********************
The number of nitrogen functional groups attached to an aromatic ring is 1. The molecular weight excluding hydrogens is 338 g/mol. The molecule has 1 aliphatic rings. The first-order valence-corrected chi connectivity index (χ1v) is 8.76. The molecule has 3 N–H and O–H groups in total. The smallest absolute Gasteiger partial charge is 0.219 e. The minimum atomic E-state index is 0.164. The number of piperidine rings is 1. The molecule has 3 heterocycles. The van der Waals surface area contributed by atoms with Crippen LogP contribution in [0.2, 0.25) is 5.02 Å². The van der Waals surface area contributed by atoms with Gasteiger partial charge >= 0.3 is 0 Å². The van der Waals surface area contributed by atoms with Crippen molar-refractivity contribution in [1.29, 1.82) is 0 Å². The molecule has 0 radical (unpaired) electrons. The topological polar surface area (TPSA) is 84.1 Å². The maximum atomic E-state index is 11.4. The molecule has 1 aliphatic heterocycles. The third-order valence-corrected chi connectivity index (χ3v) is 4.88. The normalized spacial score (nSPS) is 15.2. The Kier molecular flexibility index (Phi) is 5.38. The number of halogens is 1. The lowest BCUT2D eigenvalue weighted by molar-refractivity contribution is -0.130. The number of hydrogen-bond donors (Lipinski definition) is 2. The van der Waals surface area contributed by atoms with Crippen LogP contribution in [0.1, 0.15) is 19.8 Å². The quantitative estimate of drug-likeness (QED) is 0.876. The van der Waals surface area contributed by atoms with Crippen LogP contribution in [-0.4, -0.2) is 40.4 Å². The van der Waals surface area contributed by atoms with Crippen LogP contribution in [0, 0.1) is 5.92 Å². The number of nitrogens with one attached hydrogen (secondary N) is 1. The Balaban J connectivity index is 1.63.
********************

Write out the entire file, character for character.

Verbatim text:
The number of nitrogen functional groups attached to an aromatic ring is 1. The molecular weight excluding hydrogens is 338 g/mol. The molecule has 1 aliphatic rings. The first-order valence-corrected chi connectivity index (χ1v) is 8.76. The molecule has 3 N–H and O–H groups in total. The smallest absolute Gasteiger partial charge is 0.219 e. The minimum atomic E-state index is 0.164. The number of piperidine rings is 1. The molecule has 3 heterocycles. The van der Waals surface area contributed by atoms with Crippen LogP contribution in [0.2, 0.25) is 5.02 Å². The van der Waals surface area contributed by atoms with Gasteiger partial charge >= 0.3 is 0 Å². The van der Waals surface area contributed by atoms with Crippen molar-refractivity contribution in [1.29, 1.82) is 0 Å². The molecule has 0 radical (unpaired) electrons. The topological polar surface area (TPSA) is 84.1 Å². The maximum atomic E-state index is 11.4. The molecule has 1 aliphatic heterocycles. The third-order valence-corrected chi connectivity index (χ3v) is 4.88. The normalized spacial score (nSPS) is 15.2. The Kier molecular flexibility index (Phi) is 5.38. The number of halogens is 1. The lowest BCUT2D eigenvalue weighted by molar-refractivity contribution is -0.130. The number of hydrogen-bond donors (Lipinski definition) is 2. The van der Waals surface area contributed by atoms with Crippen LogP contribution in [0.1, 0.15) is 19.8 Å². The quantitative estimate of drug-likeness (QED) is 0.876. The van der Waals surface area contributed by atoms with Crippen LogP contribution in [-0.4, -0.2) is 40.4 Å². The van der Waals surface area contributed by atoms with Crippen LogP contribution in [0, 0.1) is 5.92 Å². The number of nitrogens with one attached hydrogen (secondary N) is 1. The Balaban J connectivity index is 1.63.